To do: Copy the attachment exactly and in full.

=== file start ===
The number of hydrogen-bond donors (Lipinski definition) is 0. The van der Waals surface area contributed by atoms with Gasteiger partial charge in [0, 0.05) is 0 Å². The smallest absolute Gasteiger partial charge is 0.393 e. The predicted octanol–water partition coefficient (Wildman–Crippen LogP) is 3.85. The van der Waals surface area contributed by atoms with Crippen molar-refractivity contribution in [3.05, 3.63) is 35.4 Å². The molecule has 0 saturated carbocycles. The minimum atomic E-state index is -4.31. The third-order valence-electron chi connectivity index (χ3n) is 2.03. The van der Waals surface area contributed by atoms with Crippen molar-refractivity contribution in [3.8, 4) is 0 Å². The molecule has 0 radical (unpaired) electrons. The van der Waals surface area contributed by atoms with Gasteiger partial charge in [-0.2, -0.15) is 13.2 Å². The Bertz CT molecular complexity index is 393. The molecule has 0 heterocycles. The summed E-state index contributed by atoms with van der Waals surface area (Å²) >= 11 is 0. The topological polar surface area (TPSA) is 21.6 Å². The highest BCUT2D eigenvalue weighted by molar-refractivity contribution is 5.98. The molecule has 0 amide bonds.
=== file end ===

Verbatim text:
The number of hydrogen-bond donors (Lipinski definition) is 0. The van der Waals surface area contributed by atoms with Gasteiger partial charge in [0, 0.05) is 0 Å². The smallest absolute Gasteiger partial charge is 0.393 e. The predicted octanol–water partition coefficient (Wildman–Crippen LogP) is 3.85. The van der Waals surface area contributed by atoms with Crippen molar-refractivity contribution in [3.05, 3.63) is 35.4 Å². The molecule has 0 saturated carbocycles. The minimum atomic E-state index is -4.31. The third-order valence-electron chi connectivity index (χ3n) is 2.03. The van der Waals surface area contributed by atoms with Crippen molar-refractivity contribution in [3.8, 4) is 0 Å². The molecule has 0 radical (unpaired) electrons. The van der Waals surface area contributed by atoms with Gasteiger partial charge in [-0.2, -0.15) is 13.2 Å². The Bertz CT molecular complexity index is 393. The molecule has 0 heterocycles. The summed E-state index contributed by atoms with van der Waals surface area (Å²) >= 11 is 0. The topological polar surface area (TPSA) is 21.6 Å². The highest BCUT2D eigenvalue weighted by molar-refractivity contribution is 5.98. The molecule has 0 amide bonds.